WP3: Evaluation of the options for the active element

February 12, 2010
A major part of the cost of the new EISCAT_3D facility will be invested in the production of the high power transmission capability. The relative benefits of different approaches were evaluated as part of this Work Package and used to identify the optimum solution in terms of scientific return, performance, and ease of manufacture.

In summary, the conclusions from this Work Package are:

  • As specified already in the EISCAT_3D Performance Specification Document, produced in Work Package 2, only a full-fledged phased array system can reach or approach the active element performance demanded by the scientific user community. This is therefore the system of choice.
    The active element array shall be a filled circular aperture with the array elements laid out on an equilateral triangular grid. An element-element distance of 0.7 λ will provide essentially grating-lobe free performance out to 40° zenith angle.
  • The individual array element will comprise a radiator, a dual 300+300 Watt linear RF power amplifier, a high performance direct-digitising receiver, a digital signal processing system and support electronics. The preferred radiator is a crossed Yagi antenna with a minimum directivity of about 7 dBi, e.g. the so-called “Renkwitz Yagi”.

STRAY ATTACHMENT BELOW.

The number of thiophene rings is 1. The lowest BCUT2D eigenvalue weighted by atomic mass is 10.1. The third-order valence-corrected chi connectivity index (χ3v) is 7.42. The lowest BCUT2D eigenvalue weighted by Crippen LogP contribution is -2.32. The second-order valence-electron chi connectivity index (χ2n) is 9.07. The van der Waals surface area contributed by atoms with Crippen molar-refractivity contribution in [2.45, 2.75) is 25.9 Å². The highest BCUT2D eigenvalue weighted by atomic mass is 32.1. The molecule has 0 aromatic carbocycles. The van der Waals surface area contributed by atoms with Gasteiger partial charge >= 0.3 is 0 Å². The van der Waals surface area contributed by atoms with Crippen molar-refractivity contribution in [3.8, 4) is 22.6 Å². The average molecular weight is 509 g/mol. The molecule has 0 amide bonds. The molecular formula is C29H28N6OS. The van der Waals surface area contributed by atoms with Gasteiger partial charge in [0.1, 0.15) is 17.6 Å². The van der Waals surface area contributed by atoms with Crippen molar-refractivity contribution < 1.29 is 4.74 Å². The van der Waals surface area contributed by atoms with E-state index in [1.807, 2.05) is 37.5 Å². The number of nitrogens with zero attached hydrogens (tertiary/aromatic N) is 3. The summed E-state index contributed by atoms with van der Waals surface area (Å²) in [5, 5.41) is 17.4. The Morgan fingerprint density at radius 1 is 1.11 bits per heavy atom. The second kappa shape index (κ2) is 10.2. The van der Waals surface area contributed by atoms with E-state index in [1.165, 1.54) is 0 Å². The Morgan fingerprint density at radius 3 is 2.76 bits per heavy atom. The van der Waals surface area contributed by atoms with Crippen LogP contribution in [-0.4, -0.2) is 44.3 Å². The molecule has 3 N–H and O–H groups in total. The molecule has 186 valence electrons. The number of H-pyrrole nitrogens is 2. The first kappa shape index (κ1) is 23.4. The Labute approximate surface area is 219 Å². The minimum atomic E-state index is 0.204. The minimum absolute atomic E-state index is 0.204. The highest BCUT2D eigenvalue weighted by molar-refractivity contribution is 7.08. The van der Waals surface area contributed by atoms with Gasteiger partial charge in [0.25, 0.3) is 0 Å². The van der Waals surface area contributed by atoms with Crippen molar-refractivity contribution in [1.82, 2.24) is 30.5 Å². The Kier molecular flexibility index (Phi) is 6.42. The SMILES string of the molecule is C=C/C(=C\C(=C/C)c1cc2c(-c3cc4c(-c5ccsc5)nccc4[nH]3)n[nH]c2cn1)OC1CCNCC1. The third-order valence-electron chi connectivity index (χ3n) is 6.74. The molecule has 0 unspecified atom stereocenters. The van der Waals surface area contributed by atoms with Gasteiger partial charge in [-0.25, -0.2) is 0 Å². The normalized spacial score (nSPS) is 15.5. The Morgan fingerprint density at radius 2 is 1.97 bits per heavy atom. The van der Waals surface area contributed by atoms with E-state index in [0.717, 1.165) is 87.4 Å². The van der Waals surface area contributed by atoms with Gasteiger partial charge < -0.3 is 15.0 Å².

• The array will be physically subdivided into hexagonal groups of 49 elements. For practical reasons, all electronics for the group will be housed in a common equipment container and the radiators connected to the container by low-loss coax cable.
  • The target is a 16,000-element, 120-m diameter array. This will have a half-power beamwidth of about 0.75° , i.e. comparable to that of the present EISCAT UHF. Its power-aperture product will be about 100 GW m², i.e. about one order of magnitude greater than that of the present EISCAT VHF when it is operated in single-beam, dual klystron mode.
  • To get started with limited funding, already a 5000-element, 70-m diameter array would exceed the performance of the current VHF system, providing a 1.3° half-power beam-width, a power-aperture product of about 10 GW m², and full steerability. This array could then be expanded as additional funding became available. Provisions for expansion should be built in from the beginning.
    In either case, a basic set of receive-only outlier arrays for interferometry should be put in place from the start to meet the horizontal resolution performance requirement.
  • The extreme joint time/height resolution requirements laid down in the EISCAT_3D Performance Specification Document are unrealistic; even a 36,000-element array configuration would fail to meet them at all altitudes by a factor of 25 to 350!
  • Relaxing the height resolution by a factor of 4 to 10 (from 100 m to 1 km at 150-km altitude and from 1 km to 4 km at 300-km altitude), will put the 16,000-element array in a position to meet the PSD time resolution requirements.
  • Agreement on whether incoherent-scatter altitude resolutions better than 1 km are really scientifically meaningful and required at altitudes above 150 km must be reached before the EISCAT_3D project proceeds to its next phase.

The work in this Work Package was performed by EISCAT Scientific Association and Swedish Institute of Space Physics.